Fanning the Flames: The Freedom Project Blog


The Eye of the Beholder

By Kelli
You say “potato,” and I say “potato.”
You say “tomato,” and I say “tomato.”

Ok, so maybe that doesn’t translate into print as well as I had hoped.

The point is that we all see things differently, even when we see the same thing. We all watched the same debate. We all saw the same two candidates. 52.4 million of us watched, but yet there are probably at least 52.4 million different takes on the evening (some of us have gone through several different opinions as we process everything). As we all talk around the proverbial water cooler (which currently probably means posting to our friends’ Facebook walls), it becomes apparent that even if we agree on who the winner of Friday’s debate was, we all saw different things, and have different reasons for our judgment. And the farther we are from each other on the political spectrum, the larger the differences loom. While some saw Barack Obama conceding to John McCain by agreeing with him on some issues, others saw it as a bold move to put his money where his mouth is and actually listen to what his opponent had to say, without the usual knee-jerk polarization. On Obama’s stance on Iran, some heard “diplomacy,” while some heard “weakness.” Both seemed to dodge questions about the economy, but depending on your perspective, some dodged better than others.

As the media is so fond of telling us, with their color-coded red and blue maps, the country is becoming ever more polarized on issues. These polarizations come from the fact that we all bring something different to the table when we watch a debate – or even when we watch American Idol. That’s the wonderful thing about living in such a large, diverse country, a country with a strong basis in freedom of thought and speech, where we can express ourselves and our differing opinions without fear of repercussion. At least, not repercussions from the government. There will probably be repercussions if you tell your colleagues you think the next debate should involve dunk tanks. Trust me on this.

With all of these issues, and all of these different opinions, it becomes increasingly important for us to do our job as citizens. That job is at the same time the hardest and easiest job you’ll ever have. That job is to think. Because we all can watch the same debate, listen to the same speech, read the same report, and come up with very different views, why would you trust someone else to make those judgments for you? This election year, and every year, we need to inform ourselves and think for ourselves. We can’t just listen to the pundits. We can’t just listen to the sound bites. We can’t just listen to (dare I say it?) the blogs. We have to know what we think, ourselves. Maybe we find we always agree with Bill O’Reilly – or Ariana Huffington. But we have to know why we agree, and that means not just taking their word for it. The pundits are human – just as human as you, or me, or even that weird guy in accounting. We all have our own take on things, and we should know what that take is, not just adopt someone else’s. Our democracy, our country, is built on dissent and discussion, and being an informed, active citizen, in this election season and going forward, is how we’ll all become stronger.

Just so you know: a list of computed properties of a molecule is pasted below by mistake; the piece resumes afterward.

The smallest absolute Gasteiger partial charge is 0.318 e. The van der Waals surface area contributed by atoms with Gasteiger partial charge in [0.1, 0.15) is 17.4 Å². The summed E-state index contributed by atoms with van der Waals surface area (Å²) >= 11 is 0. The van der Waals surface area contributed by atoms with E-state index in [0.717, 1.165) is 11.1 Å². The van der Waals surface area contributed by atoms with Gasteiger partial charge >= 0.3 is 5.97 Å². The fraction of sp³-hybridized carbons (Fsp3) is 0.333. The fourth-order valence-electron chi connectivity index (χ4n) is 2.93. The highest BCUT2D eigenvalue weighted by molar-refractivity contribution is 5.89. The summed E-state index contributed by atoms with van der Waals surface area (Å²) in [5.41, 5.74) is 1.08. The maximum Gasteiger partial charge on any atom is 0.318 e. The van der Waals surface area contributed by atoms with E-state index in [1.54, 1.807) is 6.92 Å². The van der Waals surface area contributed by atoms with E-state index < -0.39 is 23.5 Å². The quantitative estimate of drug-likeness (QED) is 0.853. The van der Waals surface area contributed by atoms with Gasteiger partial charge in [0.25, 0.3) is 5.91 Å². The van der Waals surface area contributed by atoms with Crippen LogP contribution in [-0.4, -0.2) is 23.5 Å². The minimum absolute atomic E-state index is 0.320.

But don’t just take my word for it.


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Managing Director

McCormick Freedom Project

Shawn is responsible for overseeing and managing the operations associated with the McCormick Freedom Project. Additionally, he serves as the in house content expert and voice of museum through public speaking and original scholarship. Before joining the Freedom Project, he taught American Government, Economics, American History, and Chicago History at Community High School in West Chicago, IL and Sheboygan North High School in Wisconsin.

Shawn is a doctoral candidate within the Political Science Department at the University of Illinois at Chicago where he received his MA in Political Science. He is a 2001 James Madison Fellow from the State of Wisconsin and holds a bachelor's degree in Political Science, History, and Secondary Education from the University of Wisconsin at Madison.

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About Fanning the Flames and the McCormick Freedom Project

Fanning the Flames is a blog of the McCormick Freedom Project, which was started in 2006 by museum managing director Shawn Healy. The blog highlights the news of the day, in hopes of engaging readers in dialogue about freedom issues. Any views or opinions expressed on this blog represent those of the writers alone and do not represent an official opinion of the McCormick Freedom Project.

Founded in 2005, the McCormick Freedom Project is part of the McCormick Foundation. The Freedom Project’s mission is to enable informed and engaged participation in our democracy by demonstrating the relevance of the First Amendment and the role it plays in the ongoing struggle to define and defend freedom. The museum offers programs and resources for teachers, students, and the general public.

First Amendment journalism initiative

The Freedom Project recently launched a new reporting initiative with professional journalists Tim McNulty and Jamie Loo. The goal is to expand and promote the benefits of lifelong civic engagement among citizens of all ages, through original reporting, commentary and news aggregation on First Amendment and freedom issues. Please visit the McCormick Freedom Project's news Web site, The Post-Exchange at

Dave Anderson
Vice President of Civic Programs
McCormick Foundation

Tim McNulty
Senior Journalist
McCormick Freedom Project

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